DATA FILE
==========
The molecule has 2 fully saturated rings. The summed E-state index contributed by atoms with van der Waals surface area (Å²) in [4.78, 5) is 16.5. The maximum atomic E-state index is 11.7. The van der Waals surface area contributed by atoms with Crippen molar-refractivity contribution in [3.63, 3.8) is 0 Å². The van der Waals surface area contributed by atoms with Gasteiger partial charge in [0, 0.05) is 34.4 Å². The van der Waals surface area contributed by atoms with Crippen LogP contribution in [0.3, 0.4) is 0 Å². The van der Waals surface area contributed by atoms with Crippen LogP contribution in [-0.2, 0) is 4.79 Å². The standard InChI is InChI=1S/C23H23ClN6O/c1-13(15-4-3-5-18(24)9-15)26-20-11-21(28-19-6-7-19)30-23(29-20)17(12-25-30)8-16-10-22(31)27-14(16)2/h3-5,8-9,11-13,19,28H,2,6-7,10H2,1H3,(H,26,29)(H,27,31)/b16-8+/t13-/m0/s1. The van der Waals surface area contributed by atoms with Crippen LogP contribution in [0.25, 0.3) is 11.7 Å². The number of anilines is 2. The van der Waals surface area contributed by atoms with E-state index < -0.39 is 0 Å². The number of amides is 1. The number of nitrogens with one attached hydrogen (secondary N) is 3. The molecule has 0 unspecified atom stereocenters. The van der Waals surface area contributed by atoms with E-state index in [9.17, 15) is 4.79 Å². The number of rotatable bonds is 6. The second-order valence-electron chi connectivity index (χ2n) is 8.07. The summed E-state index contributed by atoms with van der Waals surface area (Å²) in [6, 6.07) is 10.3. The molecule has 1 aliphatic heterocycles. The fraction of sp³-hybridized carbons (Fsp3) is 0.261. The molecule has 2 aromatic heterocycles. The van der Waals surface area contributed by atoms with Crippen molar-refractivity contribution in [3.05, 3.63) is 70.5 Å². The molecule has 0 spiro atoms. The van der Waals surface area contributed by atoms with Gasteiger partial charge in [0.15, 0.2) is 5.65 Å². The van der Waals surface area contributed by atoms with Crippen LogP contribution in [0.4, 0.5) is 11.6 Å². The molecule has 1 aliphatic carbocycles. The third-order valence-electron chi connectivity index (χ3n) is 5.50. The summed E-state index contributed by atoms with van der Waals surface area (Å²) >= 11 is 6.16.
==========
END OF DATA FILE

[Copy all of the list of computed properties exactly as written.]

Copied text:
The molecule has 2 fully saturated rings. The summed E-state index contributed by atoms with van der Waals surface area (Å²) in [4.78, 5) is 16.5. The maximum atomic E-state index is 11.7. The van der Waals surface area contributed by atoms with Crippen molar-refractivity contribution in [3.63, 3.8) is 0 Å². The van der Waals surface area contributed by atoms with Gasteiger partial charge in [0, 0.05) is 34.4 Å². The van der Waals surface area contributed by atoms with Crippen LogP contribution in [0.3, 0.4) is 0 Å². The van der Waals surface area contributed by atoms with Crippen LogP contribution in [-0.2, 0) is 4.79 Å². The standard InChI is InChI=1S/C23H23ClN6O/c1-13(15-4-3-5-18(24)9-15)26-20-11-21(28-19-6-7-19)30-23(29-20)17(12-25-30)8-16-10-22(31)27-14(16)2/h3-5,8-9,11-13,19,28H,2,6-7,10H2,1H3,(H,26,29)(H,27,31)/b16-8+/t13-/m0/s1. The van der Waals surface area contributed by atoms with Crippen LogP contribution in [0.25, 0.3) is 11.7 Å². The number of anilines is 2. The van der Waals surface area contributed by atoms with E-state index < -0.39 is 0 Å². The number of amides is 1. The number of nitrogens with one attached hydrogen (secondary N) is 3. The molecule has 0 unspecified atom stereocenters. The van der Waals surface area contributed by atoms with E-state index in [9.17, 15) is 4.79 Å². The number of rotatable bonds is 6. The second-order valence-electron chi connectivity index (χ2n) is 8.07. The summed E-state index contributed by atoms with van der Waals surface area (Å²) in [6, 6.07) is 10.3. The molecule has 1 aliphatic heterocycles. The fraction of sp³-hybridized carbons (Fsp3) is 0.261. The molecule has 2 aromatic heterocycles. The van der Waals surface area contributed by atoms with Crippen molar-refractivity contribution in [3.05, 3.63) is 70.5 Å². The molecule has 0 spiro atoms. The van der Waals surface area contributed by atoms with Gasteiger partial charge in [0.15, 0.2) is 5.65 Å². The van der Waals surface area contributed by atoms with Crippen LogP contribution in [0.4, 0.5) is 11.6 Å². The molecule has 1 aliphatic carbocycles. The third-order valence-electron chi connectivity index (χ3n) is 5.50. The summed E-state index contributed by atoms with van der Waals surface area (Å²) >= 11 is 6.16.